Web cache is data front liners that are automatically downloaded for faster bootup times during your next same-site visit. It’s a typical web practice that normally wouldn’t warrant any suspicions, but recent research now finds it vulnerable to cyber criminals abuse – and attack website’s visitors.
The Research Team from PortSwigger Web Security, under the supervision of its head James Kettle, recently discovered a way to hack into sites by exploiting how web caching works. Exploiting even further an API for one of Mozilla Firefox’s web cache plug-ins, Kettle spoke of how DDoS Attacks and Credential Theft can even be made possible.
Moreover, this kind of attack orders the web cache to propagate malware or redirect unknowing victims to malicious pages by forcefully whitelisting suspicious URLs. These have been achieved through Kettle’s employment of Cache Poisoning, which he used to attack at the back of the browser that checks and sends plug-in updates, as well as application updates. “I found by accident … that I was able to use cache poisoning to effectively input some limited commands to Firefox browser users worldwide,” he comments. “If you opened Firefox, I got control of it.”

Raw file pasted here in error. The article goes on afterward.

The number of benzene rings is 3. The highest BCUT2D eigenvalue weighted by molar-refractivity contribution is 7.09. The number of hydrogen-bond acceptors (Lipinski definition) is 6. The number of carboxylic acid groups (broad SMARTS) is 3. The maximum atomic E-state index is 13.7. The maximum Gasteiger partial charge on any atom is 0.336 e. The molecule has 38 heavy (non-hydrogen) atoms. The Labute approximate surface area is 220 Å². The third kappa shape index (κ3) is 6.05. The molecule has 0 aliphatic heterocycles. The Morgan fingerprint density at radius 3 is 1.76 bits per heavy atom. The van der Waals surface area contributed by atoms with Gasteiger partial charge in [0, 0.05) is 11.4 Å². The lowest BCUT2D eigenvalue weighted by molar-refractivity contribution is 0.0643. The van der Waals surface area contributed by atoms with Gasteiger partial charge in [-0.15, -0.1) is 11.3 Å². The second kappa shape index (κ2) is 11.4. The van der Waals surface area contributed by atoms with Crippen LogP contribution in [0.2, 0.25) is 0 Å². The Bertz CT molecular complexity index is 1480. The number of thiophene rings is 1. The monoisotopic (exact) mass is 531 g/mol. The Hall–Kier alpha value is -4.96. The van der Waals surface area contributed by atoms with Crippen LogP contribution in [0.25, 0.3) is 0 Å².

“It’s not specific to any given technology or any given cache“, as Kettle starts hacking away at web caching infrastructure of a US government agency, a popular cloud platform provider, a hosting platform provider, a software product, a video game, an investment firm’s investor information, and several online stores. “It’s sort of a design flaw in the way caching and websites work.”
Unfortunately for Cyber Criminals, Mozilla already fixed this upon their recent update last January, within 24 hours of James Kettle’s report.
Even though this particular issue was resolved, it is unlikely for it to be just an isolated case in the future. Hence users should be aware about the threatening extent web caching can be twisted into. Some tips include:
For Companies: It is always best practice to block internal network connection from outside and using corporate proxies during visits to outside resources. It helps as well to monitor traffic from own company sites; a sudden influx of visitors that wasn’t forecasted before is suspicious.